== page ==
What is a circuit breaker lockdown?

A POSSIBLE 'circuit breaker' lockdown is among measures being considered by ministers to curb the spread of the coronavirus.

Infections have been rising steeply across the UK as the nation heads into winter.

What is a circuit breaker lockdown?

Boris Johnson is considering a “circuit breaker” lockdown, in which pubs and restaurants would be closed, to give the nation “breathing space” in the battle against coronavirus. 

The Health Secretary Matt Hancock refused to rule out a second national lockdown on September 18, amid fears Covid cases are spiralling as high as 38,000 a day.

A "circuit breaker" lockdown would likely include bans on socialising with other households, and telling people not to use public transport unless it was essential.

And it may include a curfew on pubs and restaurants too, forcing them to shut at 10pm – like is the case in other parts of the country under local lockdown at the moment.

However, it is highly unlikely that schools and workplaces would close at this point.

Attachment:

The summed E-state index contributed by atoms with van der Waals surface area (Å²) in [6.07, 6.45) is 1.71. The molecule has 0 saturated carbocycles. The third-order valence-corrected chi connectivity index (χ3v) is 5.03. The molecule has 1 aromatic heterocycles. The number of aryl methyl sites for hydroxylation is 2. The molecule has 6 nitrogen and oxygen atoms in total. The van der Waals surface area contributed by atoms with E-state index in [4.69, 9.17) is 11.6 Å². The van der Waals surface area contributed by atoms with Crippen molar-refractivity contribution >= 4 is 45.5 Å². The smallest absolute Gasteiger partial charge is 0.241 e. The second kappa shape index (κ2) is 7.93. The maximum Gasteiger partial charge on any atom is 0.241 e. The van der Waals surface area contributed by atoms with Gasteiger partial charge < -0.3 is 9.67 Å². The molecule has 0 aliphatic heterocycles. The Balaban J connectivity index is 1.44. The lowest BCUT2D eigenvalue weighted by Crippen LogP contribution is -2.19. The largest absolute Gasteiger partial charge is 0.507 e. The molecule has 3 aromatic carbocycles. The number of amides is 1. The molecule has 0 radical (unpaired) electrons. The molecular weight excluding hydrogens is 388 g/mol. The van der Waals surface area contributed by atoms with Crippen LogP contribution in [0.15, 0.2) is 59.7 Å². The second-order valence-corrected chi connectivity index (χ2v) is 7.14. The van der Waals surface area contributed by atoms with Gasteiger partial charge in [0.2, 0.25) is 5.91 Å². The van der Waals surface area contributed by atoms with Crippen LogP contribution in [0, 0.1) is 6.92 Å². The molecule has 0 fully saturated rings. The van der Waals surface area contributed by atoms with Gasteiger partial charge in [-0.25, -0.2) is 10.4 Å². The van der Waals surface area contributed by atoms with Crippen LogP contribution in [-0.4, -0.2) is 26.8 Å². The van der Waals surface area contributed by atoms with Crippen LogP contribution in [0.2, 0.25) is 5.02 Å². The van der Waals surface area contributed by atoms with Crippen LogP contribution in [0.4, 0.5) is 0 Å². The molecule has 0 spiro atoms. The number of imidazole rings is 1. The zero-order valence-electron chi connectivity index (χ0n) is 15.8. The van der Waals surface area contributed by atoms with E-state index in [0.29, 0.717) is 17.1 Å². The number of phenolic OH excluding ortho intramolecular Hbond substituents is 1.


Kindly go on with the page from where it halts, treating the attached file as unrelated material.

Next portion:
The concept of a “circuit breaker” lockdown was originally devised in Singapore, where Prime Minister Lee Hsien Loong implemented the measure in April. 

It saw all but essential workplaces closed and restrictions imposed on restaurants and public spaces. 

Health minister Matt Hancock told Sky News that the national lockdown represents the country’s “last line of defence” against the virus, stressing the government preferred to use “local action”.

When may a circuit breaker lockdown be announced in the UK?

Boris Johnson is reported to considering new national restrictions, possibly as soon as next week.

But he is believed to be waiting to see the impact of the rule of six is – which was introduced on September 14- and whether it is able to bring cases down.

The Times also reports that a lockdown could take place during half-term in a bid to minimise disruption to schools and parents.

This falls in October, with most schools set to have their break between Monday 26 October and Friday 30 October.

A spokesperson for the PM told The Guardian: “We’ve always been clear that our strategy is to keep the virus down as much as possible while protecting education and the economy. 

“We are prepared to take action that is necessary, but we obviously want to avoid any extended lockdown.”

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